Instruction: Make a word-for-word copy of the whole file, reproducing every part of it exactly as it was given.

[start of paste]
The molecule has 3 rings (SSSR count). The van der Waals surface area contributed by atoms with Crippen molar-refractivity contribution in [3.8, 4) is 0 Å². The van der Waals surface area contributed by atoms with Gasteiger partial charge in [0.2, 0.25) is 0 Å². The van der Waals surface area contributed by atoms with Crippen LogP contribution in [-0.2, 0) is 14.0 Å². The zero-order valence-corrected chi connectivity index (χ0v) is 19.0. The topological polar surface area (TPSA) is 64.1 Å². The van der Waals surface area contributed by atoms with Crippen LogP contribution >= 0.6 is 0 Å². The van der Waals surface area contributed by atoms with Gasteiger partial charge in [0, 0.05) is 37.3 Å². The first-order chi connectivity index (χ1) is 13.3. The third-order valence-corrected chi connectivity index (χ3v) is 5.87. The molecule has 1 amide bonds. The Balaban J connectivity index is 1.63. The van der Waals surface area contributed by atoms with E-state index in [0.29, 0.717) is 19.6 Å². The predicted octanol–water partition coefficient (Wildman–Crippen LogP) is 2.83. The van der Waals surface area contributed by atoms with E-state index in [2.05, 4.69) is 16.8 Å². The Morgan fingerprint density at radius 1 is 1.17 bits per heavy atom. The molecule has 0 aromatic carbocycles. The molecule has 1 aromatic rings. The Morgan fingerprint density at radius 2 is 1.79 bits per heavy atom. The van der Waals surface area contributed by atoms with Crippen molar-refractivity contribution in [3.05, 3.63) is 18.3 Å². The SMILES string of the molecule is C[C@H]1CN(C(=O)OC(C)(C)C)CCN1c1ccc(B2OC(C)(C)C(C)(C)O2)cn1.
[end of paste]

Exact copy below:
The molecule has 3 rings (SSSR count). The van der Waals surface area contributed by atoms with Crippen molar-refractivity contribution in [3.8, 4) is 0 Å². The van der Waals surface area contributed by atoms with Gasteiger partial charge in [0.2, 0.25) is 0 Å². The van der Waals surface area contributed by atoms with Crippen LogP contribution in [-0.2, 0) is 14.0 Å². The zero-order valence-corrected chi connectivity index (χ0v) is 19.0. The topological polar surface area (TPSA) is 64.1 Å². The van der Waals surface area contributed by atoms with Crippen LogP contribution >= 0.6 is 0 Å². The van der Waals surface area contributed by atoms with Gasteiger partial charge in [0, 0.05) is 37.3 Å². The first-order chi connectivity index (χ1) is 13.3. The third-order valence-corrected chi connectivity index (χ3v) is 5.87. The molecule has 1 amide bonds. The Balaban J connectivity index is 1.63. The van der Waals surface area contributed by atoms with E-state index in [0.29, 0.717) is 19.6 Å². The predicted octanol–water partition coefficient (Wildman–Crippen LogP) is 2.83. The van der Waals surface area contributed by atoms with E-state index in [2.05, 4.69) is 16.8 Å². The Morgan fingerprint density at radius 1 is 1.17 bits per heavy atom. The molecule has 0 aromatic carbocycles. The molecule has 1 aromatic rings. The Morgan fingerprint density at radius 2 is 1.79 bits per heavy atom. The van der Waals surface area contributed by atoms with Crippen molar-refractivity contribution in [3.05, 3.63) is 18.3 Å². The SMILES string of the molecule is C[C@H]1CN(C(=O)OC(C)(C)C)CCN1c1ccc(B2OC(C)(C)C(C)(C)O2)cn1.